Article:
DVD Review: Mission: Impossible — Ghost Protocol



Like a fine wine, Tom Cruise is beginning to look like he’s only getting better with age. That may be hard to believe, considering the huge success he had in the ‘80s and ‘90s. However, it’s the truth, as his latest film (and fourth in the series) Mission: Impossible – Ghost Protocol became his top grossing film worldwide of all time. Of course, it doesn’t hurt that it was also the best action film of last year, with huge international appeal.

International appeal is one thing Cruise has always had though, even when personal troubles caused his popularity to falter a few years back. It didn’t seem to bother those outside North America, who still attended his movies in droves. And when you have the charisma and talent that Cruise has, it’s only a matter of time before all is forgotten (or at least, forgiven) and you’re back on top of the world. Or in the case of Ghost Protocol, on top of the Burj Khalifa tower – the tallest building in the world.

Cruise once again stars as Ethan Hunt, though this time, the tables have turned. Hunt finds himself in prison at the start of the film, and after an IMF team breaks him out, things quickly take a turn for the worse. During a standard mission (and by standard, I of course mean incredibly complicated, almost impossible and requiring many top of the line secret agent gadgets in order to complete) at the Kremlin in Russia, the building is bombed, and the IMF are implicated in the attack. Obviously set-up, it’s now up to Hunt and his small crew of agents (who have all been disavowed by the United States and deemed international terrorists) to clear their names, and stop the real bad guys from accomplishing their goals.

It sounds like your standard Mission: Impossible plot, and it kind of is, which is the brilliance of it. Writers Josh Appelbaum and Andre Nemec have taken the series back to its roots, and created an intricate, yet easy to follow, story that mixes all the nail-biting, one-wrong-move-and-the-mission-fails scenarios that one could hope for, along with a fresh angle of their being nobody else for this group to fall back on.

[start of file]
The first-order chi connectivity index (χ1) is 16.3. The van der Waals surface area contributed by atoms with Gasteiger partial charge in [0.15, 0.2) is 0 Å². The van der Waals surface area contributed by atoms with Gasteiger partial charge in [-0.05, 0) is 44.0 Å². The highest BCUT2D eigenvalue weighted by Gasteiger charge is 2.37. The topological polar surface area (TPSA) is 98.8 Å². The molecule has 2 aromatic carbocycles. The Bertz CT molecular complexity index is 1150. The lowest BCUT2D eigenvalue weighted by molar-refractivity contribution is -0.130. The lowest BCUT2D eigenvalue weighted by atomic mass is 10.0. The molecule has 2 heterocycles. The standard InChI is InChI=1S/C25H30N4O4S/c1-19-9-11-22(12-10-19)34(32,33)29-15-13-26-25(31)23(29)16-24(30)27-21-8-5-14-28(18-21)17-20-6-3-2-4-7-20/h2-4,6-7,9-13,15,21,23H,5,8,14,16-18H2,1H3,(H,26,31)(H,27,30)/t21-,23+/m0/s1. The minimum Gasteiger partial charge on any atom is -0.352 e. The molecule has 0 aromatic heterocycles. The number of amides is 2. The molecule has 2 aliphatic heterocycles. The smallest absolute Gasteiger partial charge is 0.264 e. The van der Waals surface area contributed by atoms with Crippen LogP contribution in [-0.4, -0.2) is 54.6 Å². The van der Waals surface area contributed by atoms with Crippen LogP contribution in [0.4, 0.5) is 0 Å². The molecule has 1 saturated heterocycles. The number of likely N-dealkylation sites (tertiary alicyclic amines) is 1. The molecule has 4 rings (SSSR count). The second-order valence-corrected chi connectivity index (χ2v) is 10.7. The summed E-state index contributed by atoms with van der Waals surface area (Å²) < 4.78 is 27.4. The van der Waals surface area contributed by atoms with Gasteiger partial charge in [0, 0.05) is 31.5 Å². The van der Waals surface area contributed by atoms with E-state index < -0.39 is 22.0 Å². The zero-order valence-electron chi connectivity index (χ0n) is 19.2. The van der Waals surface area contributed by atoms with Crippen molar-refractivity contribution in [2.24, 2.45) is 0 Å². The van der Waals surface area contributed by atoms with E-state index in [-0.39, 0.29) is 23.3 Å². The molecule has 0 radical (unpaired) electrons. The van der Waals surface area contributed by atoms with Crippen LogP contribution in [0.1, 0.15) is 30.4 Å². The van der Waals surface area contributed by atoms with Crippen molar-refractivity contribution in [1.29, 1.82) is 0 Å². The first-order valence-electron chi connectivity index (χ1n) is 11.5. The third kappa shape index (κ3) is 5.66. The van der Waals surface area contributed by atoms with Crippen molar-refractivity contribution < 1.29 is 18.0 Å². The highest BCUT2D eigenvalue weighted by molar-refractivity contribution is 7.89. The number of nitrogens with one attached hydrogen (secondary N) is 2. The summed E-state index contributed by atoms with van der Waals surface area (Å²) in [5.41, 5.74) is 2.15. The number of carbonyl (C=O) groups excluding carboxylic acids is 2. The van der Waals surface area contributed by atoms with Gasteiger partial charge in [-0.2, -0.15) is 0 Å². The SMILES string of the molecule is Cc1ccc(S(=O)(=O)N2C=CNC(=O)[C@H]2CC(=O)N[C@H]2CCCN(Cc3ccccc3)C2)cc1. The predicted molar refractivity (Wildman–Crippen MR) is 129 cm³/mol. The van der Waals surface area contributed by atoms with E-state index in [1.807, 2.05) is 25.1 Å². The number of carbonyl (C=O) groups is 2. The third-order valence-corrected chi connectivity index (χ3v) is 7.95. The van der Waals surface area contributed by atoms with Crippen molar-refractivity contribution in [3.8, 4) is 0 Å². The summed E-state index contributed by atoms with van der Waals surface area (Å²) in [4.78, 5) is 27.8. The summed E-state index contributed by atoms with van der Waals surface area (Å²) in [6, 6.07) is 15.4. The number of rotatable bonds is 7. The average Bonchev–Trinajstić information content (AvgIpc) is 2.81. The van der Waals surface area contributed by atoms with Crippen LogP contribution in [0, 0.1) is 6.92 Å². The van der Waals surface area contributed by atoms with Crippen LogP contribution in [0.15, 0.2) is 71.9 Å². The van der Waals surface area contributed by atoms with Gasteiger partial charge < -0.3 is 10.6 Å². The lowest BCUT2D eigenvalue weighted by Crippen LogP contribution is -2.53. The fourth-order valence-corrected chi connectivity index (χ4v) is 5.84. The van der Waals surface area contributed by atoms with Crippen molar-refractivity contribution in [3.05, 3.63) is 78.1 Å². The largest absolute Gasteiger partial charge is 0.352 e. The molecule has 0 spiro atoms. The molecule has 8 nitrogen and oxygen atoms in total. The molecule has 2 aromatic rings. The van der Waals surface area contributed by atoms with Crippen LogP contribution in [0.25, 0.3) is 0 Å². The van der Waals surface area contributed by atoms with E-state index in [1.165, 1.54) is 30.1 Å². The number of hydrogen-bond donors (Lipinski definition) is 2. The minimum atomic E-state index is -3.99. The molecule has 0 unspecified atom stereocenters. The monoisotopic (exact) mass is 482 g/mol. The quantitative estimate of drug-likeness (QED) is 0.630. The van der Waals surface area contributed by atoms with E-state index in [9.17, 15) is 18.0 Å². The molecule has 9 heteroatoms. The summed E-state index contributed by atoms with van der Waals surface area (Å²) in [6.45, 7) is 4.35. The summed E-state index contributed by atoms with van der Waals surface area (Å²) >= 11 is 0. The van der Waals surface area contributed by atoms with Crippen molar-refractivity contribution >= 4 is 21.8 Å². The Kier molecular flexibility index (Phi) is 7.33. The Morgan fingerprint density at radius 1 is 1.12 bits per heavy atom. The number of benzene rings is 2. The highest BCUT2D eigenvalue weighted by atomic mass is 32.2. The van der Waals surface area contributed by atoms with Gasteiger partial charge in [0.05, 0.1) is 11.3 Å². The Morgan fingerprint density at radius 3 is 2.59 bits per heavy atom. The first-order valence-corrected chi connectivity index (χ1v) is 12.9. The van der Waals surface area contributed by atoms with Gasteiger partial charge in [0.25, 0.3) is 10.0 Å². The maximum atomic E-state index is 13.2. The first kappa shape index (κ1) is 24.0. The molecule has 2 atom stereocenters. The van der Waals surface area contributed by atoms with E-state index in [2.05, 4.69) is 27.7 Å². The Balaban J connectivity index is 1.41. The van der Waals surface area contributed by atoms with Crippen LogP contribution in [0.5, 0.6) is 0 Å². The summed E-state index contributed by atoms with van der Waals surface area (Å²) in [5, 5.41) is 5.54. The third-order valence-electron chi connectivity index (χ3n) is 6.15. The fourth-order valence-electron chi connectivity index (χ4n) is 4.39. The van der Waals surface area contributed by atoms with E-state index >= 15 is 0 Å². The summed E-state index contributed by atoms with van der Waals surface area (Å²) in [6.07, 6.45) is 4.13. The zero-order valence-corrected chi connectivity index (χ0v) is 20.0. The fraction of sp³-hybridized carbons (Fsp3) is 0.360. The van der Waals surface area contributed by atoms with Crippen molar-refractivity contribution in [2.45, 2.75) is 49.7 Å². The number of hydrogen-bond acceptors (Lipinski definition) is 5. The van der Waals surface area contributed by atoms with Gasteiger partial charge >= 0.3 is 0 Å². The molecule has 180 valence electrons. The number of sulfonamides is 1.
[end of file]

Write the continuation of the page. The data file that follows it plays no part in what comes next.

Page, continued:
Director Brad Bird’s live action directorial debut could not have been a bigger test for his skills behind the camera, and he passed with flying colours. The sheer intensity and suspense he gets from all the various camera angles he explores throughout are magnificent, and he never lets the tension die, even through elongated action sequences. Though his ability to capture emotion, and drama also shine through in the more character driven aspects of the film.

Of course, it doesn’t hurt to have an actor like Cruise on board for your debut either, as it’s well known that Cruise is a man who likes to get his hands dirty as far as stunts are concerned in order to get the best shots possible. And boy, does he ever get up close and personal with danger this time out. As mentioned above, Cruise scaled the side of the tallest building in the world, which is just one of the many physically demanding stunts he performed in order to get the close-up shots that help keep audiences immersed in the action scenes from start to finish.

And like his recent outing in Knight & Day, Cruise looks to just be enjoying himself this time out, throwing out hilarious one-liners and just having fun being a part of the action. This energy transfers over to the audience, who in turn find themselves just enjoying the rollercoaster ride that the film takes them on.